College Planning Timeline*
Your counselor is ready and willing to help you make sense of your college and career options. Set up a meeting to talk about your plans for high school and the future.
Extracurricular activities are an important part of high school. Make an effort to get involved with groups, clubs, or teams that interest you.
Make sure you enroll in the appropriate college-prep classes and that you’re taking key core requirements. Challenge yourself by taking rigorous or advanced courses, if possible.
Use Naviance as a research tool for college and career. Discuss your skills and interests with your guidance counselor. Create SMART Goals for yourself on Naviance.com
Keep track of academic and extracurricular awards, community service achievements, and anything else you participate in, so it will be easier to remember later. Think about volunteering, getting a job, or signing up for an enrichment program over the summer.
Taking the PSAT as a sophomore will help you prepare for the real thing next year. It also allows you to release your name to the colleges so you can start receiving information from them.
Work with your guidance counselor to make sure you’re enrolled in the courses you need to prepare you for college or a career. Remember that your grades affect your GPA and class rank, two factors that colleges consider in the admissions process. Stay focused on doing well in your classes.
Explore Naviance and get familiar with general college entrance requirements.
Stay involved in your extracurricular activities and work toward leadership positions in the activities you like best. Get involved in community service.
Complete the Career Interest Inventory on Naviance.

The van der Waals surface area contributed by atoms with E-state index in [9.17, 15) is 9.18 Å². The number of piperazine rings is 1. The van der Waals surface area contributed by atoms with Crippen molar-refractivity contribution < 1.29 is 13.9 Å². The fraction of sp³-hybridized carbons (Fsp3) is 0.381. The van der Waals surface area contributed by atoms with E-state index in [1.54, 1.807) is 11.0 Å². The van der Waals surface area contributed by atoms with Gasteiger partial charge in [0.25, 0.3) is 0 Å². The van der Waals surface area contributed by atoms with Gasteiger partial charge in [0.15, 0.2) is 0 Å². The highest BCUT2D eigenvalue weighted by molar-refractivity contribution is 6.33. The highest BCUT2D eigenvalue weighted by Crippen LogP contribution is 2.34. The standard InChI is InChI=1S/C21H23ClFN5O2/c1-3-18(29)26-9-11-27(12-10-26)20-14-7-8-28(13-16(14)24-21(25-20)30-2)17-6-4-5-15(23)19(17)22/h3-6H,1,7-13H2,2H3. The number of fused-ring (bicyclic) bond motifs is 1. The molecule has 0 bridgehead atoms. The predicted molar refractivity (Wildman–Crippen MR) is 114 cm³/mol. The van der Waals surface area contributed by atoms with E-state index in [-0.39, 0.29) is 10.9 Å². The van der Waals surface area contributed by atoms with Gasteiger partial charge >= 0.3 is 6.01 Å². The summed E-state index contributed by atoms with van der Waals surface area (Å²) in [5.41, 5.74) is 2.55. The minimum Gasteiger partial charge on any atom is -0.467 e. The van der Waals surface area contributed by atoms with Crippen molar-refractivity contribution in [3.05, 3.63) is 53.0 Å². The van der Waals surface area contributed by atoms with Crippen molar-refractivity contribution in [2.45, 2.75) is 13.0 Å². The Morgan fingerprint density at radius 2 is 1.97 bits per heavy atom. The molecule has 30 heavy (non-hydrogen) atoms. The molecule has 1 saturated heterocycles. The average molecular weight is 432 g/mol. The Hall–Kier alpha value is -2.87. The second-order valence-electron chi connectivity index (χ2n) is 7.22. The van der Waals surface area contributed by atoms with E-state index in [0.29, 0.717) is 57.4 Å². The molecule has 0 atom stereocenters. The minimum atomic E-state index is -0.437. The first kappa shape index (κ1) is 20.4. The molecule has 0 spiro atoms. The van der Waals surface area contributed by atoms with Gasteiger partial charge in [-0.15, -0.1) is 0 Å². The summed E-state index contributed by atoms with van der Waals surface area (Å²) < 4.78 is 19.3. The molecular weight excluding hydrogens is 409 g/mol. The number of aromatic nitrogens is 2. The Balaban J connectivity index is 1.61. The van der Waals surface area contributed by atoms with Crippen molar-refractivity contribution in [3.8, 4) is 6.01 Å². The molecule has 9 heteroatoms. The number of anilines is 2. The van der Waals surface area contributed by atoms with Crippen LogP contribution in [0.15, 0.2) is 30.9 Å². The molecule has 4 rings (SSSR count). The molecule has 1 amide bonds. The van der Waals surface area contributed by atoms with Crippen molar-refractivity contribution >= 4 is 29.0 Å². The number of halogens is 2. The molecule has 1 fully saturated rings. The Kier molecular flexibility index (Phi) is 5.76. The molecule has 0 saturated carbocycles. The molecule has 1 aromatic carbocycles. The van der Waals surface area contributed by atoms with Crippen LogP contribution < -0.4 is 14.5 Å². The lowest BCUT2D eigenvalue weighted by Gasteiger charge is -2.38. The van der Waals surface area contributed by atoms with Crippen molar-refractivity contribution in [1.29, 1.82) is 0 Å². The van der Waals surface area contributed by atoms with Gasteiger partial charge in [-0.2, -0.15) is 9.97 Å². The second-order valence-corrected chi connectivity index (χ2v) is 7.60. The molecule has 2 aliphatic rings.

Meet with your guidance counselor to see what courses you still need to take. Check on your transcript and GPA. Even if your grades haven’t been that good so far, it’s never too late to improve. Colleges like to see an upward trend.
Taking the PSAT is a good way to practice for the SAT. It may also qualify you for the National Merit Scholarship program.
Find out if the colleges you are interested in require the SAT, ACT, or SAT Subject Tests. Register to take the tests you need. Most juniors take them in the spring of junior year, and then again in the fall of senior year.
Complete the Game Plan Survey on Naviance.
Make sure you have all the information you need about the colleges you’re interested in. Then begin comparing the schools by the factors that are most important to you and rank your choices.
Colleges look for consistency and depth in the non-academic activities you pursue. Taking on leadership roles and demonstrating commitment are important.
Meet with your counselor to determine what classes you’ll take next year and to make sure you’re on track for graduation. Colleges consider your senior year courses and grades, so stick with a schedule that challenges you.
Consider which teachers and/or guidance counselor you’d like to ask to write you a letter of recommendation. Ask teachers who know you well and who will have positive things to say about you.
Many colleges have open houses in the spring. Take a tour and speak with the admissions and financial aid staff.
Research the essay topics for the colleges you will be applying to, and compose rough drafts of the essays you will need.
Use the information you’ve gathered to decide which schools you will apply to. Think about choosing reach, target, and safety schools.
Colleges will look at what you have done in your senior year, so stay focused on doing well in your classes and maintaining a commitment to extracurricular activities.
Register for and take the ACT, SAT, or SAT Subject Tests as necessary. Be sure you request that your test scores be sent to the colleges of your choice by the testing agency.
Ask up to two teachers in person to write you a letter of recommendation. Send an official request to your teachers through Naviance.
There are lots of scholarships out there; you just need to spend a little bit of time and effort to find them. Use online scholarship search tools and Naviance to find scholarship options.
Finish your college applications. Be mindful of deadline dates. You should plan to submit everything before winter break.
Complete the Free Application for Federal Student Aid (FAFSA) and the application for the Tuition Assistance Program (TAP), the CSS Profile (if necessary), as well as any other financial forms the colleges you are applying to require.
If you applied under the regular application process, you should receive an admissions decision by March or April.
Make sure to consider each financial aid award carefully. If you have questions, don’t hesitate to contact the financial aid office at the college to get more information.
Notify the college of your intent to enroll by May 1st.